Yeah. One in ’99 and one in 2000.
Wycheck: The ’99 one was the big one, a 61-yarder. I forget a lot of things but I remember certain things.
Les Steckel had a big role in Shannon Sharpe’s rise.
Wycheck: Yeah, he always talked to me about Shannon and coaching him up. Especially with Steve being young, he knew that the tight end would be his best friend until he opened things up a few years later.
Before we get to that play, you probably don’t get asked enough about your tight end ability. How did you become the go-to guy for Steve McNair? I talked to Ben Coates, and he said the same thing about Drew Bledsoe. That was his security blanket — he went to him repeatedly.
Wycheck: I think we had this special rapport. We used to call it “basketball on grass,” with uncovering and the scramble drill. Steve was a big scrambler. Like guys do today. You have to go one way, stop, and come back across the field. We were always looking for each other. I led the team in receptions five years in a row, which was pretty cool. With the Music City Miracle, I get that. But I blocked for Eddie George, a 10,000-yard rusher. I was a fullback. There’s a lot of blocking. We were a running team that played good defense. Yeah, I did a lot of things on offense that Jerry Rome, Les Steckel, Mike Heimerdinger allowed me to do.
What gravitated you toward the tight end position? With your personality, what gravitated you toward that contour of the field where anything goes?
Wycheck: I was a tailback all the way up through high school. And then switched to a tight end, H-back offense my second year in college. It was perfect fit for me, a “move” tight end who could block. I never blocked before, really, until I got to college. So it just morphed to a position where I could be an on-the-line tight end and be able to split out like guys do today.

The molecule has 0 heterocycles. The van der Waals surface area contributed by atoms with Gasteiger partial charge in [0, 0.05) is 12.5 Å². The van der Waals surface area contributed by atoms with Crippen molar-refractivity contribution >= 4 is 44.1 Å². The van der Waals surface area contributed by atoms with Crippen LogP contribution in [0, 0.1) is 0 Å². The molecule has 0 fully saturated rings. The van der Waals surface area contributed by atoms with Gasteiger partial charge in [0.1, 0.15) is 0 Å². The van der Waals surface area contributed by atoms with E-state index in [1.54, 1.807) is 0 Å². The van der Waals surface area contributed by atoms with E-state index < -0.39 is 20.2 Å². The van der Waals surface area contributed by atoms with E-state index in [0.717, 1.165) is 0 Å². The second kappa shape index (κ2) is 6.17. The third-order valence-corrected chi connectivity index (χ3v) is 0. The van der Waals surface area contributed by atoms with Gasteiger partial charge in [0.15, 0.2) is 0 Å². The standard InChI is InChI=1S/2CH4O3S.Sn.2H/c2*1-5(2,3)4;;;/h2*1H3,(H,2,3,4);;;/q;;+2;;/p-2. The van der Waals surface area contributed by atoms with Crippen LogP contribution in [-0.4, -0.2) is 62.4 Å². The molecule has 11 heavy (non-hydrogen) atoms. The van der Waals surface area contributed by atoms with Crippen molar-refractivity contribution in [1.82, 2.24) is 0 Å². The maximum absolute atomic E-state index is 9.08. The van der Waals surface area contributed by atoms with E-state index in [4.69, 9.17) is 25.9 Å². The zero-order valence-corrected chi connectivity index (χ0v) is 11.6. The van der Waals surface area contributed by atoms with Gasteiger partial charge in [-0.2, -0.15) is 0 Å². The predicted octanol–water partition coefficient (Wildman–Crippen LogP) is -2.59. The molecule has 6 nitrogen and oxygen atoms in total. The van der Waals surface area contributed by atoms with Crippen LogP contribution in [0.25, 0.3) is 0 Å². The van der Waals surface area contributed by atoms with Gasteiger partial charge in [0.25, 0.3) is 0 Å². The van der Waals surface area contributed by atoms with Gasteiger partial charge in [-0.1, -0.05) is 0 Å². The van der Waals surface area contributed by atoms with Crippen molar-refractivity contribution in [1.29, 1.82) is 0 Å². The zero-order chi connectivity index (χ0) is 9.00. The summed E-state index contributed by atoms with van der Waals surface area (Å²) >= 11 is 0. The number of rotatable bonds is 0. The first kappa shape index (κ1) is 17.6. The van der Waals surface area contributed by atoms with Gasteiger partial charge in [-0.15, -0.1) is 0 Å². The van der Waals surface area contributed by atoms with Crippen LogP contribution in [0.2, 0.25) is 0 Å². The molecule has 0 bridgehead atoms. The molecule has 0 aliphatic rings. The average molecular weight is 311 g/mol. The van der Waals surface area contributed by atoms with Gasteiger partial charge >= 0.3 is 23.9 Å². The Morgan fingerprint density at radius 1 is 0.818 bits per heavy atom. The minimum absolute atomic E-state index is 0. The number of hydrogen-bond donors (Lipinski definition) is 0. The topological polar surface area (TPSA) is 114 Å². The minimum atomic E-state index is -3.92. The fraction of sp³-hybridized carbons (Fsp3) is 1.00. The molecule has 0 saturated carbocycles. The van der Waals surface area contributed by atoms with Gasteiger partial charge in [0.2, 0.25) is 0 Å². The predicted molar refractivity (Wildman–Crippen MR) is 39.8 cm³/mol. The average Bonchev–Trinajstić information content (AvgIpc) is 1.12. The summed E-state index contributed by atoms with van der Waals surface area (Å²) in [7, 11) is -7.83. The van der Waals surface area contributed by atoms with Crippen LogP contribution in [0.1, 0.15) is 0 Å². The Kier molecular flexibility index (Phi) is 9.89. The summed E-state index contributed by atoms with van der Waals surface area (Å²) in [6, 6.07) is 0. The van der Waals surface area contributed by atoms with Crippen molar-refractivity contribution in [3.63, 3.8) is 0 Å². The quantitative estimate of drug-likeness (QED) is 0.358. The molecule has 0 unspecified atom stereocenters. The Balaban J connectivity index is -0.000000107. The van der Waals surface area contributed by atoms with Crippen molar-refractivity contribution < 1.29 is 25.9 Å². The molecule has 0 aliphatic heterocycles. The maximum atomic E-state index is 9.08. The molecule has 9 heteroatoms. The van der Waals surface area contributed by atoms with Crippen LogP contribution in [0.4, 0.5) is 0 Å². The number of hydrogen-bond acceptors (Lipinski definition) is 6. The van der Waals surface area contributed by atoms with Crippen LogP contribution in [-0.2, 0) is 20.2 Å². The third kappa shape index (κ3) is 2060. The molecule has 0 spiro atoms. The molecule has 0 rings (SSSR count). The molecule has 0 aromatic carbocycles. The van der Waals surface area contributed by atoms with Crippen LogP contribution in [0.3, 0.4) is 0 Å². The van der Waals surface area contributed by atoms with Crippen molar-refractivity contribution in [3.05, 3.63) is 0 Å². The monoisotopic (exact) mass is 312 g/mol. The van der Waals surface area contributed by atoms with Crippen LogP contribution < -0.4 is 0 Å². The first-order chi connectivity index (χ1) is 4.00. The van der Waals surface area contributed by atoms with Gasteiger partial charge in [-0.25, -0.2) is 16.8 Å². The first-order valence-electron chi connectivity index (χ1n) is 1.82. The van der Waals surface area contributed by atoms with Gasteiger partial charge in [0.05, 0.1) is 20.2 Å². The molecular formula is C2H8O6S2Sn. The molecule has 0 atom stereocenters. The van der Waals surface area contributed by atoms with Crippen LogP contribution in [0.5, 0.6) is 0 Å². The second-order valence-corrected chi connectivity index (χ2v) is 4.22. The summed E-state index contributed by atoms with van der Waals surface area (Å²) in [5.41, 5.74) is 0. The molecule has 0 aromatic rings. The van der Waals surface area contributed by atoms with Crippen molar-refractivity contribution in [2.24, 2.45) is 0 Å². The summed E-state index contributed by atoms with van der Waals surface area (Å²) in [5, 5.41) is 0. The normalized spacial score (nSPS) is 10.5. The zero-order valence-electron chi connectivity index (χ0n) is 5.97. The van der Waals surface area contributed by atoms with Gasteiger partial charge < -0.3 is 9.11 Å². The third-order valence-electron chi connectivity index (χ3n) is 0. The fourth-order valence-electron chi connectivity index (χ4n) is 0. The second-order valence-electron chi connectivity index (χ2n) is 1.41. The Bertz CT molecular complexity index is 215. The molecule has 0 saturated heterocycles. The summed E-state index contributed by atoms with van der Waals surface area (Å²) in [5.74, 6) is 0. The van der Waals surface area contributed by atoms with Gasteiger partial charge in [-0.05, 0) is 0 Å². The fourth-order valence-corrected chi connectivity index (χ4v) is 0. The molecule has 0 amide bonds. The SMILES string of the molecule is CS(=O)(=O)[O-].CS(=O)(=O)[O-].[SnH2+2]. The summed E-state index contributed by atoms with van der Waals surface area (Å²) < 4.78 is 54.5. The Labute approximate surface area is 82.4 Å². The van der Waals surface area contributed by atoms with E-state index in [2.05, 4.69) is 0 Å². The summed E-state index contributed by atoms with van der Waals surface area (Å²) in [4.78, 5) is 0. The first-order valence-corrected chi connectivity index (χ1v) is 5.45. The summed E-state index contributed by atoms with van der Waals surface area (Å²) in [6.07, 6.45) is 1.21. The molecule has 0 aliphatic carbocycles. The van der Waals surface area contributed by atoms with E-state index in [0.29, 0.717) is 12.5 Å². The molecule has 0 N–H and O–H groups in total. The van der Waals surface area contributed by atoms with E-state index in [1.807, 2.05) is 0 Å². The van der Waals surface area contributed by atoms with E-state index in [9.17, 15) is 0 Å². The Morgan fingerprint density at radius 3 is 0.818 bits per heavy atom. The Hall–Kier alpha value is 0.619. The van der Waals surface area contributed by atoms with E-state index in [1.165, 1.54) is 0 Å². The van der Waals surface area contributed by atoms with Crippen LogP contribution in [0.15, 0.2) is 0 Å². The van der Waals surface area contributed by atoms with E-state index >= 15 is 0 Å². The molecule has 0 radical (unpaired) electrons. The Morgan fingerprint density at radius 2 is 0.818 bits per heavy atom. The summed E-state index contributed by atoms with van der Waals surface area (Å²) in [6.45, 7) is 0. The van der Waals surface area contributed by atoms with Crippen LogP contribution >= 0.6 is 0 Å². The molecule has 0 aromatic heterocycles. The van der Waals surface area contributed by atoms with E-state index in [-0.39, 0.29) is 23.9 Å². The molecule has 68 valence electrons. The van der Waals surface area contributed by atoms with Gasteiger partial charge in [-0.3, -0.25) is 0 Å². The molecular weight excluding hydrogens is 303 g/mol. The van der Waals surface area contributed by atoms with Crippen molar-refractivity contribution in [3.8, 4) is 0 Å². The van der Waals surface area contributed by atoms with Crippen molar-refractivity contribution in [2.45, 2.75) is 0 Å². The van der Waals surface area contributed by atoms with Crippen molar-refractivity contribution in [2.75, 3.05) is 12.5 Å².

It can be hard to find tight ends today who do it all.
Wycheck: If Kyle Juszczyk and George Kittle had a baby, I think it’d be me.
So you have this play. You’re running it. You know it could come up. When Steve Christie makes that kick for Buffalo, what’s going through your mind?
Wycheck: It all started in the huddle because there was a lot of confusion in the huddle. The guys who had practiced the play, Derrick Mason, had a concussion. Then his backup, Anthony Dorsett, was cramping. So that’s how Kevin Dyson got thrown in the mix. He never practiced the play. Fisher and Al Lowry grabbed him and told him what to do on the fly. Jackie Harris was another great tight end on the team. He was great. Lorenzo Neal, we got to talking, and they both came up to me and said, “Listen, if I get this F’ing ball, you better come get it because I’m not F’ing throwing it.” Normally how the play works, the front line opens up a gap so it makes Christie think, “Oh, no one’s in front of me. I can just squib it.” I would always be in that gap further back. So, that didn’t go as planned because he kicked it high and short. Lorenzo is not known for having hands like Odell Beckham. So he catches it — and if you watch the play — he doesn’t even look back. He just kind of puts the ball back. Reaches it back. And I just went and got it. That’s the communication you need on that type of play because it’s chaos. You know? But everyone did their job. I always laugh because did they think I was going to run for a touchdown? I wasn’t going to do that. I just kind of jumped to turn a double play. I didn’t even know who I was throwing it to. I was just throwing it to an area. Like a blur. Sure enough, I didn’t hit him between the numbers but “Dice” made a great play. Sure enough, he took it to the house.
You really didn’t even see him at all?